And what, I think, it is is an improvement on the liberalism of the 17th century, of the 17th-century English philosophers who founded liberalism, Hobbes and Locke and Spinoza and others, but those mainly. And they founded their liberalism on the state of nature, on a state, which – in which people live without government, without civilization, without any of the advantages or benefits of society as individuals. Sort of as – and Hobbes’ famous description of the state of nature is a war of all against all.

So when you’re all individualized like that and you can’t count on anybody but yourself, there’s no trust, there’s no virtue, there’s no society. If you say that’s the beginning, then that’s the zero-beginning that I think Tocqueville wants to avoid because that makes politics into something questionable in itself. It suggests that your real nature is not political but is to be an individual out for himself. And that can’t help but have bad effects on morals and mores of democracy, once it’s founded.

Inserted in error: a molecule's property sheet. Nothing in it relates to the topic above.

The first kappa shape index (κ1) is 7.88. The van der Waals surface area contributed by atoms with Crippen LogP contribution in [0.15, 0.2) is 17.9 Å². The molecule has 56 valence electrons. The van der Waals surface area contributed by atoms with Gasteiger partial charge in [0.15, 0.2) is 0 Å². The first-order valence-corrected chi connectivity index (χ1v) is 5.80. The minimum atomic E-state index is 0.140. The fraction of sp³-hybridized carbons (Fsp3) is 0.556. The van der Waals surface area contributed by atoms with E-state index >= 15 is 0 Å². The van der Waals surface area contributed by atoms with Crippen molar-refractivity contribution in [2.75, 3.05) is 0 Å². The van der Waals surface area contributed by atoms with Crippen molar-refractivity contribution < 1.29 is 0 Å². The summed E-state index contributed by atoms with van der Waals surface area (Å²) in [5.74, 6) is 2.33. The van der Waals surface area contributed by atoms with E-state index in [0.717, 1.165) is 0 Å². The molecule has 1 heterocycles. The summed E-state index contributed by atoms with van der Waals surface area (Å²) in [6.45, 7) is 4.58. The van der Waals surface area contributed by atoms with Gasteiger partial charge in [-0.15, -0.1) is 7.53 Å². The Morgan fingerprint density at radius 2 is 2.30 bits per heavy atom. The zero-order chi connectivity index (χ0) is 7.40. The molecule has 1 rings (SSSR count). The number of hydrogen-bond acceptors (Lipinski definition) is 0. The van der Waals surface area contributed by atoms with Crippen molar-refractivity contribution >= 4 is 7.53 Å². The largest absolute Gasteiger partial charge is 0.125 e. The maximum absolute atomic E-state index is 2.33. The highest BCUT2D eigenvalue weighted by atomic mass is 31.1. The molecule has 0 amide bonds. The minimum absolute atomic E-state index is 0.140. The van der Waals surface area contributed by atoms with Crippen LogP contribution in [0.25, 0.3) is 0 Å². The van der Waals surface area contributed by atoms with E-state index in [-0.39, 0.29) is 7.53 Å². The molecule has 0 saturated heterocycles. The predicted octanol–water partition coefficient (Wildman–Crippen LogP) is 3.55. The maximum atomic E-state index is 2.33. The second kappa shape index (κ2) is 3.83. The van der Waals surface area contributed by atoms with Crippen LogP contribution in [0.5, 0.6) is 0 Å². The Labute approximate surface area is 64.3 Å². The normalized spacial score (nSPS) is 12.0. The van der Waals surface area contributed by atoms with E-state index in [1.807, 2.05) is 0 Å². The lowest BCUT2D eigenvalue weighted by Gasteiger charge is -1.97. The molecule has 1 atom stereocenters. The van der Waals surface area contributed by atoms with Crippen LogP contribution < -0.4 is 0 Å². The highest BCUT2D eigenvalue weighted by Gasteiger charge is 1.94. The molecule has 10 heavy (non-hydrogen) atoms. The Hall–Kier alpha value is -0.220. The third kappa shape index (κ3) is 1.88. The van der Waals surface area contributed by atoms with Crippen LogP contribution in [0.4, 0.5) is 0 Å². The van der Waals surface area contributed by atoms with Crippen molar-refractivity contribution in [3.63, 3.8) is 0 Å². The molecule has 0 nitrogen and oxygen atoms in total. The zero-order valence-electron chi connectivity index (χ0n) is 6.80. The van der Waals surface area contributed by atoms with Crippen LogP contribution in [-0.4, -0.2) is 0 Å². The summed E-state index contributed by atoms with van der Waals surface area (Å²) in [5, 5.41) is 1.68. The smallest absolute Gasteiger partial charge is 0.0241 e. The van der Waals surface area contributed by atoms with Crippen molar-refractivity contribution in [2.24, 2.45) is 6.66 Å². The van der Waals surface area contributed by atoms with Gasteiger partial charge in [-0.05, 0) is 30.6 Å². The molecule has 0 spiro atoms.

KRISTOL: And the virtues are undercut, right, almost explicitly by Hobbes, I guess.

MANSFIELD: Yes and pride is submitted to – made to submit to fear. Your fear is more rational than your pride, according to Hobbes. That’s sometimes true but maybe not entirely true. So Tocqueville opposes that. He never refers to a state of nature or some kind of beginning foundation of that type which wants to construct a government and society from the beginning, from a beginning in which it doesn’t exist. So he always presumes that society and politics are presently existing and you have to work from that.

And so but political liberty therefore must – however can be understood as something natural because if you say politics is not natural, then political liberty seems to be something artificial or unnecessary or even impossible. If you begin from total liberty in a state of nature, it doesn’t seem that you can reach a moderate or political liberty by liberal means. So Hobbes and Locke both resort to fear or some kind of pressure of necessity which makes us join a political association. And that means then that you become free through unfree means. Whereas Tocqueville says that you won’t get freedom that way, what you’ll get is people looking for government to benefit them because they’ll think of themselves as necessarily selfish and necessarily weak, not being able to do anything on their own.